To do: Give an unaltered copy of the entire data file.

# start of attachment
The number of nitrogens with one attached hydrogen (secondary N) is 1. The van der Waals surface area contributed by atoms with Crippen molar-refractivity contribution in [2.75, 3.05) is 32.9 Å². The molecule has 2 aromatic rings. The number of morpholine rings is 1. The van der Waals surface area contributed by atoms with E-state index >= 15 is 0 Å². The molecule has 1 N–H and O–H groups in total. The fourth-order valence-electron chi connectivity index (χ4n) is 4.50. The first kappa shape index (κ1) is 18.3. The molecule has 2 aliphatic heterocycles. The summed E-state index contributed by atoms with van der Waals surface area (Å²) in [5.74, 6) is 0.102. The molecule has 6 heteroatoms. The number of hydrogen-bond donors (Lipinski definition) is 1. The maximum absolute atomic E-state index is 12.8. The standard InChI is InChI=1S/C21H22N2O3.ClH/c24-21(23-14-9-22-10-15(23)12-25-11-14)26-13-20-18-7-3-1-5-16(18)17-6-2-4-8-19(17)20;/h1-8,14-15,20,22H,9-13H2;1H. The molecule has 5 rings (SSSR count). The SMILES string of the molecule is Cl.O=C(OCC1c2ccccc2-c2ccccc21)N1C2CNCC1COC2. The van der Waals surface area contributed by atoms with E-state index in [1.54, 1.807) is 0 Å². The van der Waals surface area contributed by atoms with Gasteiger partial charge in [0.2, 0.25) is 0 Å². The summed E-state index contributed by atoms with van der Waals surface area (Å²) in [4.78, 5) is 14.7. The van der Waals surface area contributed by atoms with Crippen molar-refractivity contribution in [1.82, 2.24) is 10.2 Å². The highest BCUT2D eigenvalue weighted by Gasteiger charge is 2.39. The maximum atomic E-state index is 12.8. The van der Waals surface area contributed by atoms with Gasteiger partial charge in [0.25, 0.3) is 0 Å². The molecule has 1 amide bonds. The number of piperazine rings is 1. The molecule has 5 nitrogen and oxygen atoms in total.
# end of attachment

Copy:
The number of nitrogens with one attached hydrogen (secondary N) is 1. The van der Waals surface area contributed by atoms with Crippen molar-refractivity contribution in [2.75, 3.05) is 32.9 Å². The molecule has 2 aromatic rings. The number of morpholine rings is 1. The van der Waals surface area contributed by atoms with E-state index >= 15 is 0 Å². The molecule has 1 N–H and O–H groups in total. The fourth-order valence-electron chi connectivity index (χ4n) is 4.50. The first kappa shape index (κ1) is 18.3. The molecule has 2 aliphatic heterocycles. The summed E-state index contributed by atoms with van der Waals surface area (Å²) in [5.74, 6) is 0.102. The molecule has 6 heteroatoms. The number of hydrogen-bond donors (Lipinski definition) is 1. The maximum absolute atomic E-state index is 12.8. The standard InChI is InChI=1S/C21H22N2O3.ClH/c24-21(23-14-9-22-10-15(23)12-25-11-14)26-13-20-18-7-3-1-5-16(18)17-6-2-4-8-19(17)20;/h1-8,14-15,20,22H,9-13H2;1H. The molecule has 5 rings (SSSR count). The SMILES string of the molecule is Cl.O=C(OCC1c2ccccc2-c2ccccc21)N1C2CNCC1COC2. The van der Waals surface area contributed by atoms with E-state index in [1.54, 1.807) is 0 Å². The van der Waals surface area contributed by atoms with Gasteiger partial charge in [0.2, 0.25) is 0 Å². The summed E-state index contributed by atoms with van der Waals surface area (Å²) in [4.78, 5) is 14.7. The van der Waals surface area contributed by atoms with Crippen molar-refractivity contribution in [1.82, 2.24) is 10.2 Å². The highest BCUT2D eigenvalue weighted by Gasteiger charge is 2.39. The maximum atomic E-state index is 12.8. The van der Waals surface area contributed by atoms with Gasteiger partial charge in [0.25, 0.3) is 0 Å². The molecule has 1 amide bonds. The number of piperazine rings is 1. The molecule has 5 nitrogen and oxygen atoms in total.